Godfrey Reggio’s ‘Visitors’ Lets Us Watch The Watchers

By Joyce MacPhee, Epoch Times Contributor
February 26, 2014 Updated: February 28, 2014

“Visitors” is a startling combination of sight and sound, using stark digital images and profoundly beautiful music to offer a commentary on contemporary life and technology. It’s the most recent film by director Godfrey Reggio, a former American monk and educator who brought the world the ground-breaking Qatsi trilogy, beginning with “Koyaanisqatsi” in 1983. 

“Koyaanisqatsi” took its title from the Hopi Indian word meaning “life out of balance,” and illustrated the beauty of our world and how mankind has disrupted its natural balance. Like the rest of the trilogy it had no dialogue, compelling images (often displayed with time lapse photography or in slow motion), and a moving soundtrack by the American minimalist composer Philip Glass. 

Many considered “Koyaanisqatsi” a unique evocative experience created by the fusion of images and music of two friends, a sort of cinematic happening. Reggio’s work is sometimes described as experimental documentary. However, the photographic techniques used eventually became common in mainstream films and advertisements as well as in later films such as “Koyaanisqatsi” cinematographer Ron Fricke’s “Baraka” and “Samsara.” 

“Powaqqatsi,” the second movie in the Qatsi trilogy, followed in 1988. Subtitled Life in Transformation, it focused on conditions in developing countries and the relationship between traditional and industrialized lifestyles. 

“Naqoyqatsi,” subtitled Life as War, was mystifying, inspiring and overwhelming in turns. Released in 2002, it combined animation with live action and sophisticated special effects. This film presented several animated streams of letters, numbers, and symbols, and more than 1,000 individual live-action/animated images. 

With “Visitors,” Reggio offers us a pared down, contemplative vision of the early 21st century that has only 74 shots, a far cry from the 1,000-plus images in “Naqoyqatsi.” The soundtrack adds emotion and humanity to the high-definition black and white images. 

The film portrays mostly faces and places, and no moving devices. This contrasts with the Qatsi trilogy, which featured time-lapse images of automobiles rendered as streaks of light and streams of crowds zipping up and down escalators. 

The 80 faces, which make up most of the footage, portray people from a variety of ethnic backgrounds, many of them relatively younger people or children. The exceptions are Triska, a very human-looking female gorilla from the Bronx Zoo, and a male dummy. The faces are presented in huge close-ups with dramatic, solid black backgrounds. One striking aspect is that the camera often lingers on each face or combination of faces for up to a minute or more.

“Visitors” is a deliberately slow backlash to videos and films that display images in rapid-fire succession and to modern life in the exponentially ever faster-lane. There are eerie moments, as some of the faces are quirky or have facial movements that are magnified by slow motion techniques.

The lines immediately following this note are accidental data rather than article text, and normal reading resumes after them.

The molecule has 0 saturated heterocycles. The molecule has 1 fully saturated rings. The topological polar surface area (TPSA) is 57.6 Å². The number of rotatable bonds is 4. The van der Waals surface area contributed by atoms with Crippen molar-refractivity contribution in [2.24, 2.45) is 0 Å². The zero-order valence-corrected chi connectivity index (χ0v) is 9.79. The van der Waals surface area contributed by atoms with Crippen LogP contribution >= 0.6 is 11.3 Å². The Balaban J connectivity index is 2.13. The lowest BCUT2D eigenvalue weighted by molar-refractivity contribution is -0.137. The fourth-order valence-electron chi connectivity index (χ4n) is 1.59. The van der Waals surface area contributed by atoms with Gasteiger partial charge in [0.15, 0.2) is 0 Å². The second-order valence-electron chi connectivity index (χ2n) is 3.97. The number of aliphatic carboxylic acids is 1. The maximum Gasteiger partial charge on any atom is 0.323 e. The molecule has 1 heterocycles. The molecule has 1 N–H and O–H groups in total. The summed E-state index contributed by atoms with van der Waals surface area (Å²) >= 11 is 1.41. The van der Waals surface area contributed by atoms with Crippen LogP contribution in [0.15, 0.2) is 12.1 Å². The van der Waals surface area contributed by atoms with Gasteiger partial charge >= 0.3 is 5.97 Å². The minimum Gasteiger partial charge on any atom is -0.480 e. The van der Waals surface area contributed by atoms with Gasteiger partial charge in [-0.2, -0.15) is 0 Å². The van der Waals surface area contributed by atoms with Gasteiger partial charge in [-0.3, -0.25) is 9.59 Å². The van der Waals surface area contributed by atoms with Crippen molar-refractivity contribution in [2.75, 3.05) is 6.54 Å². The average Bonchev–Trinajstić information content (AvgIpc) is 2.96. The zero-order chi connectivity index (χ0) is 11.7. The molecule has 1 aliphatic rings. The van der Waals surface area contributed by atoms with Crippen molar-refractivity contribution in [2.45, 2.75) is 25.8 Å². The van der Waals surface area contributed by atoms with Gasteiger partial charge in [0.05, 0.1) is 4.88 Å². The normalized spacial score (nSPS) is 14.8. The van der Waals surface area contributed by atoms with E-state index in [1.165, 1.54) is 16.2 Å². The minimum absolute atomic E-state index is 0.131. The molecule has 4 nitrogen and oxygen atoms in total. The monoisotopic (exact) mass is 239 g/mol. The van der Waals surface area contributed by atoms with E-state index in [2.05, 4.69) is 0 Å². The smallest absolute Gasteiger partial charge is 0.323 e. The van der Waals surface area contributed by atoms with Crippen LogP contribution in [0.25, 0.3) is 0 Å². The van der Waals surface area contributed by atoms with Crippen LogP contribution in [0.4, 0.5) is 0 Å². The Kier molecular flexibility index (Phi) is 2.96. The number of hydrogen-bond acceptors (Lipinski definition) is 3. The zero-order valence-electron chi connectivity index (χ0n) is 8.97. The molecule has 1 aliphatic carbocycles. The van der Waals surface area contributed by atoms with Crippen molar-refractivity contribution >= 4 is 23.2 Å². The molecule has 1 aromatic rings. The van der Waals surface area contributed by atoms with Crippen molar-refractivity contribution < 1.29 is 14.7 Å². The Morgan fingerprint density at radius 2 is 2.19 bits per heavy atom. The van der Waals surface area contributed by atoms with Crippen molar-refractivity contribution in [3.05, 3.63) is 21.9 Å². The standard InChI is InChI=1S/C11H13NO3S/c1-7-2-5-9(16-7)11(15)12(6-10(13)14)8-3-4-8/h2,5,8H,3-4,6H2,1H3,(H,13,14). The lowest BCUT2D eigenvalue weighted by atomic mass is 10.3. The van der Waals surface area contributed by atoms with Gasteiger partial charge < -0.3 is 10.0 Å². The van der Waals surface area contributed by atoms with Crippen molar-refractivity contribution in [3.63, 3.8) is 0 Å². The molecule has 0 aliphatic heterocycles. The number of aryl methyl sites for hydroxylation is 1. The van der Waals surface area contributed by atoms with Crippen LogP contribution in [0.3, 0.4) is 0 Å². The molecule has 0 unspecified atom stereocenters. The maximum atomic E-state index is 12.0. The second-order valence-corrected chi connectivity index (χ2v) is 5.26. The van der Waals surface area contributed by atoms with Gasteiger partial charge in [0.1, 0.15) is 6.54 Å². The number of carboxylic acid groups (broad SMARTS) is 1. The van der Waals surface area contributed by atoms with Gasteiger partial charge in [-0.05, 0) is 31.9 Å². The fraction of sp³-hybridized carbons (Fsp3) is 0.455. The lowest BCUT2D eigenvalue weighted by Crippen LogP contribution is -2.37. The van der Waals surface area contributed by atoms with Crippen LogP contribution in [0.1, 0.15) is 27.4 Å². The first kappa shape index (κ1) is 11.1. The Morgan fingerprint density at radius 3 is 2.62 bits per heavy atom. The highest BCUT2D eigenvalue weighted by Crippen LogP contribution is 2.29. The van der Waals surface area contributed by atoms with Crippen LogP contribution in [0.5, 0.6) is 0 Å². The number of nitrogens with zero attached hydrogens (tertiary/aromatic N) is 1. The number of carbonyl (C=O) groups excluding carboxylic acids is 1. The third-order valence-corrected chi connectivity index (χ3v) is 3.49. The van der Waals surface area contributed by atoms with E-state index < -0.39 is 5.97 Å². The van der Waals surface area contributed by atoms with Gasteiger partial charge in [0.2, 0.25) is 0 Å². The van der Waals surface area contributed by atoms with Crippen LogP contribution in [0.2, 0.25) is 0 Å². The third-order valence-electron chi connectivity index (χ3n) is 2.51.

The subjects watched television or played video games while being filmed through a two-way mirror, and knowing this makes their sometimes blank, staring expressions plausible. One series of images showing people’s reactions to watching television in a sports bar is a fascinating study in contrasts, however.

“It’s about the reciprocal gaze,” Reggio explained in an interview in Now magazine. 

“Not only are we looking at the screen, but the screen is looking back at us. You’re looking directly into the eyes of another person, [and] this person is looking into your eyes, but you’re both looking at a screen. The audience—you—are the subject of this film.”

Other sequences show hands typing, texting, playing the piano, or gesturing, although all the devices are invisible. Hand and fingers become abstract forms making often absurd movements. 

The places depicted include an abandoned building, a deserted amusement park, a mausoleum, and a swamp in Reggio’s native Louisiana following Hurricane Katrina. Time-lapse photography shows scudding clouds and lengthening shadows to indicate the passage of time. 

Other scenes were shot in New York City, New Jersey, and from the point of view of the moon. While abandonment and decay are prevalent in the landscapes, suggesting that humans have not been good visitors on planet Earth, Reggio also offered solace in representations of liberation, salvation, and freedom. 

There are Canadian connections to “Visitors.” The Toronto Film Festival hosted the world premiere in September 2013 with a live performance of the score by members of the Toronto Symphony Orchestra. The commercial premiere of the film was held in Ottawa earlier this month. Philip Glass, incidentally, owns a holiday home in Cape Breton, Nova Scotia. 

Watching “Visitors” can seem like a meditation or a bewildering, dream-like journey depending on your perspective. This type of film is not for everyone, but hopefully “Visitors” will enjoy a long life in art house cinemas, as did the Qatsi trilogy. 

Joyce MacPhee is an Ottawa writer and editor.